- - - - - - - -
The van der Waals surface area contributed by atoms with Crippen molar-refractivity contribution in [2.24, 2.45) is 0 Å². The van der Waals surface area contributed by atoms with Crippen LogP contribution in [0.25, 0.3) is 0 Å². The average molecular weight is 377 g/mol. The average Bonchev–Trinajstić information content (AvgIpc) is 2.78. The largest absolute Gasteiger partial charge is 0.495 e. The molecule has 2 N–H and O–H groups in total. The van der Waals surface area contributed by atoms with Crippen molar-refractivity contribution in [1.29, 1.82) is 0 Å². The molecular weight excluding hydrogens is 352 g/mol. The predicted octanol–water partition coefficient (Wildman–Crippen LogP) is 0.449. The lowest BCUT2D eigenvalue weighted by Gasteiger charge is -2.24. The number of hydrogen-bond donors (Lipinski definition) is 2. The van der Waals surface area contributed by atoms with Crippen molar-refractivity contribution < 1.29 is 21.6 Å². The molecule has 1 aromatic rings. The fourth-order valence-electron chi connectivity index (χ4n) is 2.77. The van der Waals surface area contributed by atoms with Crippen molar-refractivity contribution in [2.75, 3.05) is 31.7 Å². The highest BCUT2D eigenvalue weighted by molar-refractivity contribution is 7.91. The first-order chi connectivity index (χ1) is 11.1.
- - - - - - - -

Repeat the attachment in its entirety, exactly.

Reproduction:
The van der Waals surface area contributed by atoms with Crippen molar-refractivity contribution in [2.24, 2.45) is 0 Å². The van der Waals surface area contributed by atoms with Crippen LogP contribution in [0.25, 0.3) is 0 Å². The average molecular weight is 377 g/mol. The average Bonchev–Trinajstić information content (AvgIpc) is 2.78. The largest absolute Gasteiger partial charge is 0.495 e. The molecule has 2 N–H and O–H groups in total. The van der Waals surface area contributed by atoms with Crippen molar-refractivity contribution in [1.29, 1.82) is 0 Å². The molecular weight excluding hydrogens is 352 g/mol. The predicted octanol–water partition coefficient (Wildman–Crippen LogP) is 0.449. The lowest BCUT2D eigenvalue weighted by Gasteiger charge is -2.24. The number of hydrogen-bond donors (Lipinski definition) is 2. The van der Waals surface area contributed by atoms with Crippen molar-refractivity contribution < 1.29 is 21.6 Å². The molecule has 1 aromatic rings. The fourth-order valence-electron chi connectivity index (χ4n) is 2.77. The van der Waals surface area contributed by atoms with Crippen molar-refractivity contribution in [2.75, 3.05) is 31.7 Å². The highest BCUT2D eigenvalue weighted by molar-refractivity contribution is 7.91. The first-order chi connectivity index (χ1) is 11.1.